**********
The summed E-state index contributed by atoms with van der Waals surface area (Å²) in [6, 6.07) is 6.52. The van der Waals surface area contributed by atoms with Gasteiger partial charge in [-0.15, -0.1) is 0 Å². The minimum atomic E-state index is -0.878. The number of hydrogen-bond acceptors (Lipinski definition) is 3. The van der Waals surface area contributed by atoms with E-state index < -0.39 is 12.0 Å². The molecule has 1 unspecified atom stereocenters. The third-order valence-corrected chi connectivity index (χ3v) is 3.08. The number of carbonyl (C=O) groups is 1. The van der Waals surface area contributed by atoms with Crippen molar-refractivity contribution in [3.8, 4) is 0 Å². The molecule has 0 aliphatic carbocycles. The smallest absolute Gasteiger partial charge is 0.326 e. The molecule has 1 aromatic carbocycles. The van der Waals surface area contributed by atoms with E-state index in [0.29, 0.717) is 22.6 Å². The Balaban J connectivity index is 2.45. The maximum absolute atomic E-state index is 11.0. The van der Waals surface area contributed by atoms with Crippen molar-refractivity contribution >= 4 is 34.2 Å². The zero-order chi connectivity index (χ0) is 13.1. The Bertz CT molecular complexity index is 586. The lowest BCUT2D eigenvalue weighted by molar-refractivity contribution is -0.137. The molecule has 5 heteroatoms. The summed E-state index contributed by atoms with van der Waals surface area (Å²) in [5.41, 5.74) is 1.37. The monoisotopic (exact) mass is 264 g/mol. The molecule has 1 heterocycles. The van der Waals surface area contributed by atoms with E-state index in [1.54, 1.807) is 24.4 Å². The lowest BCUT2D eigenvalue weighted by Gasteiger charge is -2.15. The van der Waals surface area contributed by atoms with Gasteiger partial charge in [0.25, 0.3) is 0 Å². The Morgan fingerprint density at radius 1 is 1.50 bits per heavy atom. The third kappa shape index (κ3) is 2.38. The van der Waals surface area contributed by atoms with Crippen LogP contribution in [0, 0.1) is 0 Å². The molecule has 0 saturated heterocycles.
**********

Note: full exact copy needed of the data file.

The summed E-state index contributed by atoms with van der Waals surface area (Å²) in [6, 6.07) is 6.52. The van der Waals surface area contributed by atoms with Gasteiger partial charge in [-0.15, -0.1) is 0 Å². The minimum atomic E-state index is -0.878. The number of hydrogen-bond acceptors (Lipinski definition) is 3. The van der Waals surface area contributed by atoms with E-state index < -0.39 is 12.0 Å². The molecule has 1 unspecified atom stereocenters. The third-order valence-corrected chi connectivity index (χ3v) is 3.08. The number of carbonyl (C=O) groups is 1. The van der Waals surface area contributed by atoms with Crippen molar-refractivity contribution in [3.8, 4) is 0 Å². The molecule has 0 aliphatic carbocycles. The smallest absolute Gasteiger partial charge is 0.326 e. The molecule has 1 aromatic carbocycles. The van der Waals surface area contributed by atoms with E-state index in [0.29, 0.717) is 22.6 Å². The Balaban J connectivity index is 2.45. The maximum absolute atomic E-state index is 11.0. The van der Waals surface area contributed by atoms with Crippen molar-refractivity contribution >= 4 is 34.2 Å². The zero-order chi connectivity index (χ0) is 13.1. The Bertz CT molecular complexity index is 586. The lowest BCUT2D eigenvalue weighted by molar-refractivity contribution is -0.137. The molecule has 5 heteroatoms. The summed E-state index contributed by atoms with van der Waals surface area (Å²) in [5.41, 5.74) is 1.37. The monoisotopic (exact) mass is 264 g/mol. The molecule has 1 heterocycles. The van der Waals surface area contributed by atoms with E-state index in [1.54, 1.807) is 24.4 Å². The lowest BCUT2D eigenvalue weighted by Gasteiger charge is -2.15. The van der Waals surface area contributed by atoms with Gasteiger partial charge in [0.25, 0.3) is 0 Å². The Morgan fingerprint density at radius 1 is 1.50 bits per heavy atom. The third kappa shape index (κ3) is 2.38. The van der Waals surface area contributed by atoms with Crippen LogP contribution in [0, 0.1) is 0 Å². The molecule has 0 saturated heterocycles.